Lifestyle & Belief

Felix Baumgartner will attempt to break the sound barrier with his body (LIVE VIDEO)


Pilot Felix Baumgartner of Austria lands in the desert during the second manned test flight for Red Bull Stratos in Roswell, New Mexico, USA on July 25, 2012.??Red Bull Stratos is a mission to the edge of space to an altitude of 37.000 meters to break several records including the sound of speed in freefall.


Joerg Mitter

Update- The jump has been delayed again. Red Bull and Baumgartner willl attempt again tomorrow. 

Ever thought to yourself "Gosh, I'd really like to attempt to break the sound barrier only using the delicate assemblage that is my body?" No?

Well, Austrian daredevil Felix Baumgartner has—and Red Bull is sponsoring him.

Baumgartner is planning to jump from a pressurized capsule attached to a weather balloon at 120,000 feet (that's about 23 miles) and will then dive to earth, using his BASE jumping expertise to (hopefully) come to a safe and sound landing.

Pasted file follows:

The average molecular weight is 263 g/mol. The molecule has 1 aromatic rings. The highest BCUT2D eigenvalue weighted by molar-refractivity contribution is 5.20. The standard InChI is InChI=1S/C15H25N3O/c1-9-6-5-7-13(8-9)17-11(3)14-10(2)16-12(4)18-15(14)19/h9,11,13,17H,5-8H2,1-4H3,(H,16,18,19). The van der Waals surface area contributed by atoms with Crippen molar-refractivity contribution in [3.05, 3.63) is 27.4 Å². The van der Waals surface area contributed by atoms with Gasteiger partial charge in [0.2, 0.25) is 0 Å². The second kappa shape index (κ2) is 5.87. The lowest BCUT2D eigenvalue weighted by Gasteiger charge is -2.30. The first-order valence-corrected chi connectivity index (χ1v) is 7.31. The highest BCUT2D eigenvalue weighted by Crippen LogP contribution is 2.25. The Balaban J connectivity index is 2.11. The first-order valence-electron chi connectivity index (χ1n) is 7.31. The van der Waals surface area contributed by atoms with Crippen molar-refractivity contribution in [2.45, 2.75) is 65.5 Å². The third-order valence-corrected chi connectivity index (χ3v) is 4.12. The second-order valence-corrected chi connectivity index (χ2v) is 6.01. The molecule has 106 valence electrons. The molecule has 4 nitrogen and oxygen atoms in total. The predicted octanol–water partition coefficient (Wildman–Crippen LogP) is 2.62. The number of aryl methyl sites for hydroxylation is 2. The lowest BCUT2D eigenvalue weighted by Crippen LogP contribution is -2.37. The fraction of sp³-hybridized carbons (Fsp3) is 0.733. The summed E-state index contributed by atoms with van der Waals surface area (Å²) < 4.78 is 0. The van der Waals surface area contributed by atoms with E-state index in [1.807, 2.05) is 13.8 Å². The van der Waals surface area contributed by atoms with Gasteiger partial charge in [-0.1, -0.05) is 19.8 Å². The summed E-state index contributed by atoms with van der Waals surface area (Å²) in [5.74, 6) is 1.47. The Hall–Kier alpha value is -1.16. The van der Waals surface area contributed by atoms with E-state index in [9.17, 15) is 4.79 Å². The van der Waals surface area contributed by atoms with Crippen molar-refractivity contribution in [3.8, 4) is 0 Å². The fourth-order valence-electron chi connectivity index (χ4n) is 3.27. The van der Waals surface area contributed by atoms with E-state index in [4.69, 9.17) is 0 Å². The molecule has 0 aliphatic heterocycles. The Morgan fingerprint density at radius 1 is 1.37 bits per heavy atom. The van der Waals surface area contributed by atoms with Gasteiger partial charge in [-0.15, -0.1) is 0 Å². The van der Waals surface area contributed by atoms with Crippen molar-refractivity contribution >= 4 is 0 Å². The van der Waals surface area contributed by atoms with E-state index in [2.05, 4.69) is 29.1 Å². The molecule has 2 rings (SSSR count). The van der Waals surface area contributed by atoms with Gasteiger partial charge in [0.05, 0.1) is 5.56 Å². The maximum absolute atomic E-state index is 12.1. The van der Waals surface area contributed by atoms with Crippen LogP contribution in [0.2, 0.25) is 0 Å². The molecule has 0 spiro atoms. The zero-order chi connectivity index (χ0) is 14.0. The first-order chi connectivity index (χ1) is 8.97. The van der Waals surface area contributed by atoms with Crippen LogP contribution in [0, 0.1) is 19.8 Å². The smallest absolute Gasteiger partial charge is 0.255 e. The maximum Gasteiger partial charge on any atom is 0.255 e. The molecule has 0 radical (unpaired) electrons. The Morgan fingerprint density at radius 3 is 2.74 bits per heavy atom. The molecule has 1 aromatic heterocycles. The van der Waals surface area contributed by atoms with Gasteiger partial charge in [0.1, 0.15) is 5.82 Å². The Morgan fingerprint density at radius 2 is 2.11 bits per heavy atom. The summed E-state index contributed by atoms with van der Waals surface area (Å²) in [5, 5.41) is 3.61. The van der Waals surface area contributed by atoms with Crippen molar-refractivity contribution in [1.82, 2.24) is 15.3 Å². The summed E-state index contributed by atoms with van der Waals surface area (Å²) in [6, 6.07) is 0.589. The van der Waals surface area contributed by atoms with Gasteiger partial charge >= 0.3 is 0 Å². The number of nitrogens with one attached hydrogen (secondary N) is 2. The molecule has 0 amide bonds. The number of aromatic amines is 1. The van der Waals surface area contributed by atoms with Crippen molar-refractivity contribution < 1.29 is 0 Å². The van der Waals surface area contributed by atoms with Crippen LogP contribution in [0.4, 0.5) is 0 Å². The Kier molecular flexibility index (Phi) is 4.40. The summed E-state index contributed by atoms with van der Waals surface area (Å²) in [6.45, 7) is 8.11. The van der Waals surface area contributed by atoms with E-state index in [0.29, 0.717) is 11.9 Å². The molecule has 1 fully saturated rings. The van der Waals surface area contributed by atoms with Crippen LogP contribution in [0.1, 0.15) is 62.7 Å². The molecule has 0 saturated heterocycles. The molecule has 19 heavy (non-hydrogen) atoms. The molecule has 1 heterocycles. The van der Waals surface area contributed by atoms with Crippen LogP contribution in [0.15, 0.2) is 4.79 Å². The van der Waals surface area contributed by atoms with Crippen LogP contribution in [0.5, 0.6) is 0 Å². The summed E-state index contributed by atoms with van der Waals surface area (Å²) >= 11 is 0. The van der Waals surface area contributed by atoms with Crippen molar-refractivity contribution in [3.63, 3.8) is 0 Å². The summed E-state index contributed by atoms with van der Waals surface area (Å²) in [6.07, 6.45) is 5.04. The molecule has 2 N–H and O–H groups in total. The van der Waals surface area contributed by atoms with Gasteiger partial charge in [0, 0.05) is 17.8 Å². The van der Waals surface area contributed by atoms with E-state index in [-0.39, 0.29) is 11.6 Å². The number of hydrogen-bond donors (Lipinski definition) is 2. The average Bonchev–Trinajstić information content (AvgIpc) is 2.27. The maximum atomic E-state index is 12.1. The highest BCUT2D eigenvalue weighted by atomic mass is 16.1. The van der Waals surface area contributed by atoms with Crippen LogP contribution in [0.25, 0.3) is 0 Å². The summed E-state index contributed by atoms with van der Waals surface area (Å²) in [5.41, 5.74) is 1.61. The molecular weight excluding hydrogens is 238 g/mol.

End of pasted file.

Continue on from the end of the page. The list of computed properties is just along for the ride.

Baumgartner was originally slated to make his perhaps poorly advised leap on Monday, but a cold front slated to move through Eastern New Mexico foiled his plans, according to the Red Bull Stratos website.

Read more from GlobalPost: Fearless Felix Baumgartner skydives from 18 miles

The 43-year-old Austrian has been setting BASE jump records since 1999, and most recently "flew" across the English channel in a special suit with a carbon wing attached to it.

He's already jumped from 18 miles up in a preliminary mission to Tuesday's Big Kahuna, which went swimmingly.

Check out the live feed of his jump: 

The current world-record holder for space jumps is United States Air Force Colonel Joseph Kittinger, who jumped to Earth from 102,800 feet in 1960. This was before anyone was sure that Kittinger would survive the feat, and it's this same record that Baumgartner hopes to break.

Baumgartner's feat will not come without its share of danger: National Geographic reports that, among other unpleasantness: his blood could boil, extreme cold could pop the weather balloon he needs to use to ascend, he could go into a potentially deadly spin, and the wind could set him off course—and of course, no one actually knows what a sonic boom does to the human body.

Think you can predict where Baumgartner will land? (Preferably not on anything covered with spikes or a secret military installation. Or a bison). You can submit your guess to Red Bull and can be entered to win fabulous prizes, which translates into Red Bull Stratos merchandise, although that's still pretty cool.